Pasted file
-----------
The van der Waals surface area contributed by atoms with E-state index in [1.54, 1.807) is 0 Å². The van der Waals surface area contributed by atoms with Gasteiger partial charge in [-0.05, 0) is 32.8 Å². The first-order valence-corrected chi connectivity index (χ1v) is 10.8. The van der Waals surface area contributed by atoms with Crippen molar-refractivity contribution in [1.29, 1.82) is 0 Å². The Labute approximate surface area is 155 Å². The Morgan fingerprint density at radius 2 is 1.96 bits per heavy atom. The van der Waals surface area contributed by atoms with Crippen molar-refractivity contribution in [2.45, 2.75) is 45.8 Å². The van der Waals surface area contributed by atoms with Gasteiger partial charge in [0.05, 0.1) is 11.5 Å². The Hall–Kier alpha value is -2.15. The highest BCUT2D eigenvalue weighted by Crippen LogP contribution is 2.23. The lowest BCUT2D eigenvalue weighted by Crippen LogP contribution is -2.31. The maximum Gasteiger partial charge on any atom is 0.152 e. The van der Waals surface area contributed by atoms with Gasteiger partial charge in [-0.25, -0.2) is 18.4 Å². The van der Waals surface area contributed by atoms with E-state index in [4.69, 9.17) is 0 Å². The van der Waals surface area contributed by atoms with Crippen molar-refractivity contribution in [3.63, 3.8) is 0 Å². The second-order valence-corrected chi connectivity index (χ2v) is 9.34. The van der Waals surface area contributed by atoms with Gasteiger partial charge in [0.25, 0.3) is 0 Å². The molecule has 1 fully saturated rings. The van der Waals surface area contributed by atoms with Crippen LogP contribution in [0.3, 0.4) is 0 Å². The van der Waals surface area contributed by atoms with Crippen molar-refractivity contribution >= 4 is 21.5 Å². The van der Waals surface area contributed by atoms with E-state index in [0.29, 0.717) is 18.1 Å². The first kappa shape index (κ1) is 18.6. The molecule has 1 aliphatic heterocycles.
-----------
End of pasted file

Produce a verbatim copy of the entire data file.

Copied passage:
The van der Waals surface area contributed by atoms with E-state index in [1.54, 1.807) is 0 Å². The van der Waals surface area contributed by atoms with Gasteiger partial charge in [-0.05, 0) is 32.8 Å². The first-order valence-corrected chi connectivity index (χ1v) is 10.8. The van der Waals surface area contributed by atoms with Crippen molar-refractivity contribution in [1.29, 1.82) is 0 Å². The Labute approximate surface area is 155 Å². The Morgan fingerprint density at radius 2 is 1.96 bits per heavy atom. The van der Waals surface area contributed by atoms with Crippen molar-refractivity contribution in [2.45, 2.75) is 45.8 Å². The van der Waals surface area contributed by atoms with Gasteiger partial charge in [0.05, 0.1) is 11.5 Å². The Hall–Kier alpha value is -2.15. The highest BCUT2D eigenvalue weighted by Crippen LogP contribution is 2.23. The lowest BCUT2D eigenvalue weighted by Crippen LogP contribution is -2.31. The maximum Gasteiger partial charge on any atom is 0.152 e. The van der Waals surface area contributed by atoms with Gasteiger partial charge in [-0.25, -0.2) is 18.4 Å². The van der Waals surface area contributed by atoms with E-state index in [4.69, 9.17) is 0 Å². The van der Waals surface area contributed by atoms with Crippen molar-refractivity contribution in [3.63, 3.8) is 0 Å². The second-order valence-corrected chi connectivity index (χ2v) is 9.34. The van der Waals surface area contributed by atoms with Gasteiger partial charge in [0.25, 0.3) is 0 Å². The molecule has 1 fully saturated rings. The van der Waals surface area contributed by atoms with Crippen LogP contribution in [0.3, 0.4) is 0 Å². The van der Waals surface area contributed by atoms with Crippen molar-refractivity contribution >= 4 is 21.5 Å². The van der Waals surface area contributed by atoms with E-state index in [0.29, 0.717) is 18.1 Å². The first kappa shape index (κ1) is 18.6. The molecule has 1 aliphatic heterocycles.